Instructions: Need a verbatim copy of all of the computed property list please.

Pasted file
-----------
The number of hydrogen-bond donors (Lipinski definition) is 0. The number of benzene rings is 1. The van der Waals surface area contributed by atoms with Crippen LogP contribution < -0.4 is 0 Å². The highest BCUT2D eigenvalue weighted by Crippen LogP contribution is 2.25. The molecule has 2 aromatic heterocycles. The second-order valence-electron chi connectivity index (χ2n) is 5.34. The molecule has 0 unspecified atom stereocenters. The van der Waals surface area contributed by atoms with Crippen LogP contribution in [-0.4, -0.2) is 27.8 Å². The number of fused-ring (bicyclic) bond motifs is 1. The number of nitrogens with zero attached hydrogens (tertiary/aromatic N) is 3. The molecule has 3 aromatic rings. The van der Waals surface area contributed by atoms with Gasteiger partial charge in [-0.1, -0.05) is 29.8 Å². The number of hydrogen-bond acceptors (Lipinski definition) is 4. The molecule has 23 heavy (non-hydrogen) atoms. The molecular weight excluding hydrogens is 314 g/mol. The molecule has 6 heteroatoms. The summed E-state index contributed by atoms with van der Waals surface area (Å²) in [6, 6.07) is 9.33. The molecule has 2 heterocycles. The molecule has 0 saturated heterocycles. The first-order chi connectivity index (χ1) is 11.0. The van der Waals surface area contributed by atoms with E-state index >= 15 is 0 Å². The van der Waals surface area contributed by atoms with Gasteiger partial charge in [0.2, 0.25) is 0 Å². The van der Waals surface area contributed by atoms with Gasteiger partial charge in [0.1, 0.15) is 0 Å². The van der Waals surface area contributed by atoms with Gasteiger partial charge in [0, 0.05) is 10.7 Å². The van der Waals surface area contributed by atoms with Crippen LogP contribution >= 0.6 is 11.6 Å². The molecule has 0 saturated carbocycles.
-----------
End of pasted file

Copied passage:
The number of hydrogen-bond donors (Lipinski definition) is 0. The number of benzene rings is 1. The van der Waals surface area contributed by atoms with Crippen LogP contribution < -0.4 is 0 Å². The highest BCUT2D eigenvalue weighted by Crippen LogP contribution is 2.25. The molecule has 2 aromatic heterocycles. The second-order valence-electron chi connectivity index (χ2n) is 5.34. The molecule has 0 unspecified atom stereocenters. The van der Waals surface area contributed by atoms with Crippen LogP contribution in [-0.4, -0.2) is 27.8 Å². The number of fused-ring (bicyclic) bond motifs is 1. The number of nitrogens with zero attached hydrogens (tertiary/aromatic N) is 3. The molecule has 3 aromatic rings. The van der Waals surface area contributed by atoms with Gasteiger partial charge in [-0.1, -0.05) is 29.8 Å². The number of hydrogen-bond acceptors (Lipinski definition) is 4. The molecule has 23 heavy (non-hydrogen) atoms. The molecular weight excluding hydrogens is 314 g/mol. The molecule has 6 heteroatoms. The summed E-state index contributed by atoms with van der Waals surface area (Å²) in [6, 6.07) is 9.33. The molecule has 2 heterocycles. The molecule has 0 saturated heterocycles. The first-order chi connectivity index (χ1) is 11.0. The van der Waals surface area contributed by atoms with E-state index >= 15 is 0 Å². The van der Waals surface area contributed by atoms with Gasteiger partial charge in [0.2, 0.25) is 0 Å². The van der Waals surface area contributed by atoms with Gasteiger partial charge in [0.1, 0.15) is 0 Å². The van der Waals surface area contributed by atoms with Gasteiger partial charge in [0, 0.05) is 10.7 Å². The van der Waals surface area contributed by atoms with Crippen LogP contribution >= 0.6 is 11.6 Å². The molecule has 0 saturated carbocycles.